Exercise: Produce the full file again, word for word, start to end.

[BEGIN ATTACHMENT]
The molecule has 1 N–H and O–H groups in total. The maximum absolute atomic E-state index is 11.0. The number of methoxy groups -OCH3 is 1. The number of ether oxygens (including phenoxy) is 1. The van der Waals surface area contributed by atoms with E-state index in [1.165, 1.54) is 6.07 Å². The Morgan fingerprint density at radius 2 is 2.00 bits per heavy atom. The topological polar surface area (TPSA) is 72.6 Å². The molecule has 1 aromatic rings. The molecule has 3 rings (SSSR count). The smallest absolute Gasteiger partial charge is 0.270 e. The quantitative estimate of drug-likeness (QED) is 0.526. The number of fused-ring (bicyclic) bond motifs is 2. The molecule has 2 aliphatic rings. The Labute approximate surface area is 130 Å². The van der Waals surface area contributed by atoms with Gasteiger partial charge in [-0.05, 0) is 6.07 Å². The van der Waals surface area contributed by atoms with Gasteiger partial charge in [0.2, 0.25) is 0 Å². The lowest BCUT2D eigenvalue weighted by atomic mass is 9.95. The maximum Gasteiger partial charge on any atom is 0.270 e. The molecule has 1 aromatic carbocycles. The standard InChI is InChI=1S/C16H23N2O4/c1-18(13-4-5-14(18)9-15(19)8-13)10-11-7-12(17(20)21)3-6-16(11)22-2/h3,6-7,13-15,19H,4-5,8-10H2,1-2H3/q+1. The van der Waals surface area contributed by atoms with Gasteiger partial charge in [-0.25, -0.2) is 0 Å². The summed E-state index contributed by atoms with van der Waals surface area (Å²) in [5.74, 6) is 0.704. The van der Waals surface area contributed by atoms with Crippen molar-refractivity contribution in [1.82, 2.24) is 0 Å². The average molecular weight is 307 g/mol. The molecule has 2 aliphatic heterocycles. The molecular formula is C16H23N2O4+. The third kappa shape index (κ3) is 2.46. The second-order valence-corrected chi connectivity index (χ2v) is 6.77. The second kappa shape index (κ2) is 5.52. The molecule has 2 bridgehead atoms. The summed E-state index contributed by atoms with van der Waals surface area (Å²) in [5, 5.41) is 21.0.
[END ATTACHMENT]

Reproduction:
The molecule has 1 N–H and O–H groups in total. The maximum absolute atomic E-state index is 11.0. The number of methoxy groups -OCH3 is 1. The number of ether oxygens (including phenoxy) is 1. The van der Waals surface area contributed by atoms with E-state index in [1.165, 1.54) is 6.07 Å². The Morgan fingerprint density at radius 2 is 2.00 bits per heavy atom. The topological polar surface area (TPSA) is 72.6 Å². The molecule has 1 aromatic rings. The molecule has 3 rings (SSSR count). The smallest absolute Gasteiger partial charge is 0.270 e. The quantitative estimate of drug-likeness (QED) is 0.526. The number of fused-ring (bicyclic) bond motifs is 2. The molecule has 2 aliphatic rings. The Labute approximate surface area is 130 Å². The van der Waals surface area contributed by atoms with Gasteiger partial charge in [-0.05, 0) is 6.07 Å². The van der Waals surface area contributed by atoms with Gasteiger partial charge in [0.2, 0.25) is 0 Å². The lowest BCUT2D eigenvalue weighted by atomic mass is 9.95. The maximum Gasteiger partial charge on any atom is 0.270 e. The molecule has 1 aromatic carbocycles. The standard InChI is InChI=1S/C16H23N2O4/c1-18(13-4-5-14(18)9-15(19)8-13)10-11-7-12(17(20)21)3-6-16(11)22-2/h3,6-7,13-15,19H,4-5,8-10H2,1-2H3/q+1. The van der Waals surface area contributed by atoms with Gasteiger partial charge in [-0.25, -0.2) is 0 Å². The summed E-state index contributed by atoms with van der Waals surface area (Å²) in [5.74, 6) is 0.704. The van der Waals surface area contributed by atoms with Crippen molar-refractivity contribution in [1.82, 2.24) is 0 Å². The average molecular weight is 307 g/mol. The molecule has 2 aliphatic heterocycles. The molecular formula is C16H23N2O4+. The third kappa shape index (κ3) is 2.46. The second-order valence-corrected chi connectivity index (χ2v) is 6.77. The second kappa shape index (κ2) is 5.52. The molecule has 2 bridgehead atoms. The summed E-state index contributed by atoms with van der Waals surface area (Å²) in [5, 5.41) is 21.0.